At the same time, I do not believe that any particular government should do this. I think if the government gets involved, it will take two or three years longer than necessary to put it in place. This solution must come from the industry itself, and it should probably come from the big companies leading the industry: Microsoft, AOL, Yahoo and MSN. These are the companies that have the influence, the technology and the user base required to put something like this in place.

But here's the catch: These companies have to agree. Imagine sitting all these competitors in the same room and saying, "Map out a solution. Shake hands on it, implement it and exchange these certification systems with each other. Then, propagate it to the entire world." This is no small task, but I believe it is the very task that we must ask these industry leaders to undertake. We must agree to do this if we are going to live in a world where email communications can be trusted. We're at a crossroads now. We can go down the path of allowing email to continue being the Wild West, with anonymous emails flying around with no real control standards and no real authentication system, but things are going to get worse.

Spamming and phishing will only get worse if email isn't reformed

There are going to be more victims of phishing. There are going to be more spammers finding new, creative ways to get into your inbox. The problem is going to get worse. There may be new things coming down the road that we don't even know of yet. Who would have thought of phishing five years ago? What's going to happen two or three years from now? It will probably be something new and even more horrifying in terms of identity theft, credit theft or financial scams. Who knows what these people can come up with?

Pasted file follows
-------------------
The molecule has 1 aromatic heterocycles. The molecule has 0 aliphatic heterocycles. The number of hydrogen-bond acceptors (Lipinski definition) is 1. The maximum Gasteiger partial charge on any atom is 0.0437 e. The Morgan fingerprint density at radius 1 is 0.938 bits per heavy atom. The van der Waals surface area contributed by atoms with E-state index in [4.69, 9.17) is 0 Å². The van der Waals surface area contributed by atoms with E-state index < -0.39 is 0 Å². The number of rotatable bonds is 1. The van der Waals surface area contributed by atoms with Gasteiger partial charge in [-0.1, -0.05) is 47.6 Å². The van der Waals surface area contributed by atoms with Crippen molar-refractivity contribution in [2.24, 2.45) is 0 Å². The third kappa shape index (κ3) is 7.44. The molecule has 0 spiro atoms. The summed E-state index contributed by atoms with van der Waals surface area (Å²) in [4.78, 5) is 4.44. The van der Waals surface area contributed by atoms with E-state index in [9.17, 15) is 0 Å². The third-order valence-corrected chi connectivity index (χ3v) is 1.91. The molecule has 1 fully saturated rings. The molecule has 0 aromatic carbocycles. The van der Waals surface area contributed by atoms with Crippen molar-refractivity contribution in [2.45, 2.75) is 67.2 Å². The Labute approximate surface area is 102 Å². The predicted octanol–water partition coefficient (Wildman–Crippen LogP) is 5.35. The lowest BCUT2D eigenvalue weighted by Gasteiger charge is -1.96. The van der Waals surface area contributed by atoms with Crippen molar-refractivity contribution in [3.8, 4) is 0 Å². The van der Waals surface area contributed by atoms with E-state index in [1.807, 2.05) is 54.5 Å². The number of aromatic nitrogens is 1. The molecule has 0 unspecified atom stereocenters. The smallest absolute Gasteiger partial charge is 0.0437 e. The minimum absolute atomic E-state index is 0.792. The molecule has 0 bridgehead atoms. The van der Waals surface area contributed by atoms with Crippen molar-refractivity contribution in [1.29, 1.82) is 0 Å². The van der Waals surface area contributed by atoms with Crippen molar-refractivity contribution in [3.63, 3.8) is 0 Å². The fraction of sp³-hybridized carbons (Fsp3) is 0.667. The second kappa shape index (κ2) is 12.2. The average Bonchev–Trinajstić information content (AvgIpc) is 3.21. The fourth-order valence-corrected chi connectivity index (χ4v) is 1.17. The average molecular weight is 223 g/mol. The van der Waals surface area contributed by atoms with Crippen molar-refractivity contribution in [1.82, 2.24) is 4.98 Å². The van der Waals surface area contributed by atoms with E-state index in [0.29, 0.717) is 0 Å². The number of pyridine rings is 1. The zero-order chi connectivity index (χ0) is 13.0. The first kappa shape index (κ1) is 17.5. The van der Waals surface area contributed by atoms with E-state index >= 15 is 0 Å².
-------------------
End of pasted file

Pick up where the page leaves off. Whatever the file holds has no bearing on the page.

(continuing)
Or, we can go down another path. We need to reshape the email medium. We need to have a trusted system so that we can authenticate the identity of senders. It's a difficult thing to do, but we can go down that path. We can move on as a society, living in a world where the information technology infrastructure is more secure and more trusted, and we can experience all of the efficiencies of technology and communication that go along with that.

That is the path I think we must choose as a society. It has taken too long to get these big companies to sit down and agree to things. Here's the danger: If they cannot agree on a set of standards, eventually there will be enough pressure from financial institutions, internet users and legitimate email marketing companies to get Congress to pass new laws mandating some kind of sender certification or authentication system. That, my friends, is what we don't want. Again, I think the government won't do it right. It will be very bureaucratic, costly, delayed and inadequate. We do not want the government to come and regulate this medium. We want a private industry solution, and it probably needs to come from the big leaders and the big corporations.

I urge those reading to recognize that now is the time to call for serious reform of the email medium. We need a technical change. It's going to require upgrading all of the SMTP servers and all the POP servers. It needs to cover both the open source community -- all the Linux users and the Unix users -- and of course the Microsoft and Mac world, as well. It must be an open source standard. It can't be a proprietary technology, yet it needs to be secure. It needs to be unbreakable and unhackable. There can be no back doors.

The time for a move toward change is now. If we don't change, the very credibility of the email medium is at stake. If we don't change, governments are going to come in and mandate a solution that none of us want to live with. You can be sure of that.